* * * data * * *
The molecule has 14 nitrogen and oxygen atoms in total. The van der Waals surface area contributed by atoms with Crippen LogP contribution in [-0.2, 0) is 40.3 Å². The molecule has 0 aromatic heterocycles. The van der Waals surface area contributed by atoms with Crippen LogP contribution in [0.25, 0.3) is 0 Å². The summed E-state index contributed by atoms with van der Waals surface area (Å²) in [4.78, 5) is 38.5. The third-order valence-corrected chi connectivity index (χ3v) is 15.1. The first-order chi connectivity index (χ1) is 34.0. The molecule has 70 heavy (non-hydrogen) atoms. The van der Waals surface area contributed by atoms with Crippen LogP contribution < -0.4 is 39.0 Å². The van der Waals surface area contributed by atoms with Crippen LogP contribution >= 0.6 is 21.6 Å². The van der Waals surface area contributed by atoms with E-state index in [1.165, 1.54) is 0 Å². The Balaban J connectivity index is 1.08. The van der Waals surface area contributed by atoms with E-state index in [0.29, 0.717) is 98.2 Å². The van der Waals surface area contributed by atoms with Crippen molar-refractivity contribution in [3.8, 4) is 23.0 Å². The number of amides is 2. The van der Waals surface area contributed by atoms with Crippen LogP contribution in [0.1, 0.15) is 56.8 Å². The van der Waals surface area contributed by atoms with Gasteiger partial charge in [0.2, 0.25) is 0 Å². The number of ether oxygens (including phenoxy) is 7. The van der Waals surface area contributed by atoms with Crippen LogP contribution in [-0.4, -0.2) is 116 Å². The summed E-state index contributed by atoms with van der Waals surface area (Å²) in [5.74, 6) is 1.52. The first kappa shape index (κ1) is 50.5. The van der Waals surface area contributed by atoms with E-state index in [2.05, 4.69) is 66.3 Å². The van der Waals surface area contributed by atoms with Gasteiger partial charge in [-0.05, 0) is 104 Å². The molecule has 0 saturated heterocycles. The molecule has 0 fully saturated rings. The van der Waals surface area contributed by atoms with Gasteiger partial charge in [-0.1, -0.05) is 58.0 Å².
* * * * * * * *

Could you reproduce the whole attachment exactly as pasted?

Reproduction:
The molecule has 14 nitrogen and oxygen atoms in total. The van der Waals surface area contributed by atoms with Crippen LogP contribution in [-0.2, 0) is 40.3 Å². The molecule has 0 aromatic heterocycles. The van der Waals surface area contributed by atoms with Crippen LogP contribution in [0.25, 0.3) is 0 Å². The summed E-state index contributed by atoms with van der Waals surface area (Å²) in [4.78, 5) is 38.5. The third-order valence-corrected chi connectivity index (χ3v) is 15.1. The first-order chi connectivity index (χ1) is 34.0. The molecule has 70 heavy (non-hydrogen) atoms. The van der Waals surface area contributed by atoms with Crippen LogP contribution < -0.4 is 39.0 Å². The van der Waals surface area contributed by atoms with Crippen LogP contribution >= 0.6 is 21.6 Å². The van der Waals surface area contributed by atoms with E-state index in [1.165, 1.54) is 0 Å². The Balaban J connectivity index is 1.08. The van der Waals surface area contributed by atoms with E-state index in [0.29, 0.717) is 98.2 Å². The van der Waals surface area contributed by atoms with Crippen molar-refractivity contribution in [3.8, 4) is 23.0 Å². The number of amides is 2. The van der Waals surface area contributed by atoms with Crippen LogP contribution in [0.1, 0.15) is 56.8 Å². The van der Waals surface area contributed by atoms with Gasteiger partial charge in [0.2, 0.25) is 0 Å². The number of ether oxygens (including phenoxy) is 7. The van der Waals surface area contributed by atoms with Crippen LogP contribution in [-0.4, -0.2) is 116 Å². The summed E-state index contributed by atoms with van der Waals surface area (Å²) in [5.74, 6) is 1.52. The first kappa shape index (κ1) is 50.5. The van der Waals surface area contributed by atoms with E-state index in [2.05, 4.69) is 66.3 Å². The van der Waals surface area contributed by atoms with Gasteiger partial charge in [-0.05, 0) is 104 Å². The molecule has 0 saturated heterocycles. The molecule has 0 fully saturated rings. The van der Waals surface area contributed by atoms with Gasteiger partial charge in [-0.1, -0.05) is 58.0 Å².